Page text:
Student Writing

One World Education believes that students should write to be read, in addition to earning a grade. We select and publish around 1% of the exemplary writing from Student Ambassadors who completed the One World Program in order to model grade-level writing and to create a forum for peer-to-peer learning. Additionally, every student-authored essay is accompanied by a Reflection Experience, which is a series of content and reading comprehension assessments.

Student Ambassador: Chaltu Deka | Ambassador Class: 2020 | Grade: 10
In her essay, Chaltu presents evidence that black people tend to face harsher sentences than white people, and argues that individuals with strong influence within the criminal justice system should work towards eliminating racial bias so that justice is delivered.
Student Ambassador: Rebecca Spring | Ambassador Class: 2019 | Grade: 7
Rebecca argues that the US government needs to stop sending military aid, and stop supporting coups and civil wars, because that money is what causes so much violence and destruction, and if the US hadn’t interfered in Central America, many immigrants might not have fled their homes to come here.
Student Ambassador: Caden Turner-Adams | Ambassador Class: 2019 | Grade: 10
In his essay, Caden argues that there are plenty of children in the world who want to learn, but don't have the opportunity. Education is a gateway for them to see and experience the world in new ways, and providing it to all kids will help society be equipped to deal with other crucial global issues.
Student Ambassador: Mikel Poole | Ambassador Class: 2019 | Grade: 10
Mikel's argument is that providing the black community with access to the medicine and support they need will help normalize the topic so people can talk about it and stop the generational neglect of black people’s mental health and well-being.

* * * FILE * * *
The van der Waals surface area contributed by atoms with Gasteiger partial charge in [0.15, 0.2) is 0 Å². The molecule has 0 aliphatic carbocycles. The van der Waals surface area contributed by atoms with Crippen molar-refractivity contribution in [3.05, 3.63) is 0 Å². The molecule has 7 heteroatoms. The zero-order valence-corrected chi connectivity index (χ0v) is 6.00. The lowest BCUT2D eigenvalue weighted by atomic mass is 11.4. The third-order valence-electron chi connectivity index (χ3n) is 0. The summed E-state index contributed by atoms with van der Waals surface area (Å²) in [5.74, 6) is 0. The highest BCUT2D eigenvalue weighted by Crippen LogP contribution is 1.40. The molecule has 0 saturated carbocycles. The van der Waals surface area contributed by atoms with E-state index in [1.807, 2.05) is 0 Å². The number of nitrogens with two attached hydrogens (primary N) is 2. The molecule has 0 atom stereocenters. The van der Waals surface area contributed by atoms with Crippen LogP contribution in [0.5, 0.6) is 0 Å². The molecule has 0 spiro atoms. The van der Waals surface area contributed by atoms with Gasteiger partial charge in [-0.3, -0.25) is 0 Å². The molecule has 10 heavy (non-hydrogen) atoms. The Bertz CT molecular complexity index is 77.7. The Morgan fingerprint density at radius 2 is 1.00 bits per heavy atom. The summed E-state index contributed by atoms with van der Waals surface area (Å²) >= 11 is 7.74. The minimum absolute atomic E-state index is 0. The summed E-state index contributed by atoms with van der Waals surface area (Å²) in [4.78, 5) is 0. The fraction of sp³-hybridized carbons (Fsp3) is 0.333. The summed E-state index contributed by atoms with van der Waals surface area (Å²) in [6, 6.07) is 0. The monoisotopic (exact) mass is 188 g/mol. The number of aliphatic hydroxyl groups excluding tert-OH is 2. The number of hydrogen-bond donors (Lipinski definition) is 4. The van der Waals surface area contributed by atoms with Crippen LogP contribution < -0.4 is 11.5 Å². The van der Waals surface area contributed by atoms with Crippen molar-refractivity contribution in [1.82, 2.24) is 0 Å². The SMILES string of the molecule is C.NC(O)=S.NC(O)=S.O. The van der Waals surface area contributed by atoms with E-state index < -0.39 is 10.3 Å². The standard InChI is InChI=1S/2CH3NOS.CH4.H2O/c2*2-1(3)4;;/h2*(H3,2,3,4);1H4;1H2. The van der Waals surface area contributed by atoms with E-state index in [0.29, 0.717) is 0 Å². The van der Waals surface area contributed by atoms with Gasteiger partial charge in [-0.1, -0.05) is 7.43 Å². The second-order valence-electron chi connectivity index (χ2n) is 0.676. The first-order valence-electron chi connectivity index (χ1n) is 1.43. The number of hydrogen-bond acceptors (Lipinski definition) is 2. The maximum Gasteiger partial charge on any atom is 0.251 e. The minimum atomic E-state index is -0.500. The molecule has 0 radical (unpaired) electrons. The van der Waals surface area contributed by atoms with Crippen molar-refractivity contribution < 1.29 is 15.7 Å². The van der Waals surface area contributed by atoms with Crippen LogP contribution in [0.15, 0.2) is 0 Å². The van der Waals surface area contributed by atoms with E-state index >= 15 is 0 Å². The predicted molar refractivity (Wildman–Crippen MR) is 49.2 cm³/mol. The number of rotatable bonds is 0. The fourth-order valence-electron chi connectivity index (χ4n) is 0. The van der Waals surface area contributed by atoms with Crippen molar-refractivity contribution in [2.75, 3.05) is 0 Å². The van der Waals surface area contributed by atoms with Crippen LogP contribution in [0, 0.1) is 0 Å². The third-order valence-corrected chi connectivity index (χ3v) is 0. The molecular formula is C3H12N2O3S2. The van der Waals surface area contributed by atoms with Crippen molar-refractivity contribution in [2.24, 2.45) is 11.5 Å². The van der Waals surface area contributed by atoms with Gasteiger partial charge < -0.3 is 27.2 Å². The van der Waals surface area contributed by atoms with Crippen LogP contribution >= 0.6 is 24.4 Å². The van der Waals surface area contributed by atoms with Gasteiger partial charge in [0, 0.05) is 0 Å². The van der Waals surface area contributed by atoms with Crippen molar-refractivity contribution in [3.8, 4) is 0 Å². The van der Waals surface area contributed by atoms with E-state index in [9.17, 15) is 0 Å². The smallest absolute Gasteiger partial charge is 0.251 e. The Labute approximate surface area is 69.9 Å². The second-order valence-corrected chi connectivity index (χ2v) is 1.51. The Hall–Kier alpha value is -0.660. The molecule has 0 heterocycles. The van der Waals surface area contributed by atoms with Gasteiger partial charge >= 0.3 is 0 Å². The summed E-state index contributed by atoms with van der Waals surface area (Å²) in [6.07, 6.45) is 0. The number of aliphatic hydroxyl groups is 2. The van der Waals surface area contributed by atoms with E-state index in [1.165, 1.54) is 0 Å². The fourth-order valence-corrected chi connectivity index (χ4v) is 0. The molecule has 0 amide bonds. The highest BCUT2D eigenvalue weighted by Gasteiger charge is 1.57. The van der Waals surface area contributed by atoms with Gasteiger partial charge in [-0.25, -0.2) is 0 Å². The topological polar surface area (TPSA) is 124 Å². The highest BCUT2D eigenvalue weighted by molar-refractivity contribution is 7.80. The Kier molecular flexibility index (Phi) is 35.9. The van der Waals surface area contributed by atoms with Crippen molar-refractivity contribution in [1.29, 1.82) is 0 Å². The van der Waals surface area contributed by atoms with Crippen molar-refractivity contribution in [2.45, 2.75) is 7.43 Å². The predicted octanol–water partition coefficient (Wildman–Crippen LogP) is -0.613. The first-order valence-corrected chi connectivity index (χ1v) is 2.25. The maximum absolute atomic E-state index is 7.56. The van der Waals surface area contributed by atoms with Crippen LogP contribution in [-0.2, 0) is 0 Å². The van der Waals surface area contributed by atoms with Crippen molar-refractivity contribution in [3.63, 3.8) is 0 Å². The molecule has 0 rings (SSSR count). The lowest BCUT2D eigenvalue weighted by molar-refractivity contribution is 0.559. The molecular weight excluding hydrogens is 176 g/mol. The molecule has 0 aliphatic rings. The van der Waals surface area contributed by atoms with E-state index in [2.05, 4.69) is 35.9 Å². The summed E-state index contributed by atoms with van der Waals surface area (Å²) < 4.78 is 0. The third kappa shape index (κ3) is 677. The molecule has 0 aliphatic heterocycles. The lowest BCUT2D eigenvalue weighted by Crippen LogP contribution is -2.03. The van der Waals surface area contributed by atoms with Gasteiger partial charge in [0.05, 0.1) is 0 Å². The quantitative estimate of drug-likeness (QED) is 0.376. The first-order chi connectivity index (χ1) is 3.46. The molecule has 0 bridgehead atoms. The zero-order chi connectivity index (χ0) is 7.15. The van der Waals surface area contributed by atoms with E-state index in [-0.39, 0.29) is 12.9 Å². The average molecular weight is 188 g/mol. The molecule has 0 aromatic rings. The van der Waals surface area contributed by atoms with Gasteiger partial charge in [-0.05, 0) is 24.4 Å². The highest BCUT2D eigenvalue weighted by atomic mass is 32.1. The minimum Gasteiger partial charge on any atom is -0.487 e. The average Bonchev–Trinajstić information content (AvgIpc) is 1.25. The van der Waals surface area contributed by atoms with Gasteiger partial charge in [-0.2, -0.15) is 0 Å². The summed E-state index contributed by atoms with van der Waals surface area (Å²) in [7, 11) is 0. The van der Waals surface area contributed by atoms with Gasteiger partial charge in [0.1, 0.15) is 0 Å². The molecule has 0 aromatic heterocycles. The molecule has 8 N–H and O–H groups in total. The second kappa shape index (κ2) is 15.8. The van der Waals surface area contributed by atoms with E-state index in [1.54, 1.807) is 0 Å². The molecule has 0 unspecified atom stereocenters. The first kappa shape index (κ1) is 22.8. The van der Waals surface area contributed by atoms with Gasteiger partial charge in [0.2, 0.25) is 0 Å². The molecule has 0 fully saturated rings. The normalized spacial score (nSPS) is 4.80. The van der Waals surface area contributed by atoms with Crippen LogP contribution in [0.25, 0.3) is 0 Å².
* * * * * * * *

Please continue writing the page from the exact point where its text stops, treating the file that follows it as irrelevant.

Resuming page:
Student Ambassador: Amyah Foster | Ambassador Class: 2019 | Grade: 6
In her essay, Amyah argues that women do not receive equal pay due to both gender and racial discrimination. She does not want her future compromised and feels that women need to speak out and that the government needs to implement some changes.
Student Ambassador: Nyla Thomas | Ambassador Class: 2019 | Grade: 7
Nyla argues that minorities in America are disproportionately disciplined in school and how this affects students in a negative way that can lead to isolation, students being disengaged in class, students being pushed out of school, and engaging in criminal behavior.
Student Ambassador: Nicole Pendergast | Ambassador Class: 2019 | Grade: 10
Nicole claims that LGBTQ bullying at schools can be counteracted, and schools made safer, by protecting youth privacy, not disclosing any of students’ important information, and creating Gay-Straight Alliances.
Student Ambassador: Mina Swaminathan | Ambassador Class: 2017 | Grade: 10
In her essay, Mina argues why she believes it should become a legislative priority to serve and protect pro-choice laws. The current pro-choice laws should not be revoked because abortion laws are safe, and save unwanted children and unprepared parents from grim life prospects.
Student Ambassador: Jamal Daniels | Ambassador Class: 2017 | Grade: 8
Jamal argues that regulations should be put in place to control police access to personal emails and computers, as it is unlawful for police to intrude into the lives of citizens in this way. Citizens must demand the restriction of police access to protect their constitutional rights.
Student Ambassador: Emelda Nyajok | Ambassador Class: 2017 | Grade: 10
In her essay, Emelda argues that a basic human right is the right to an education. She looks at why there are over 60 million girls unable to attend school worldwide and what needs to be done to correct this and improve the livelihoods of even more.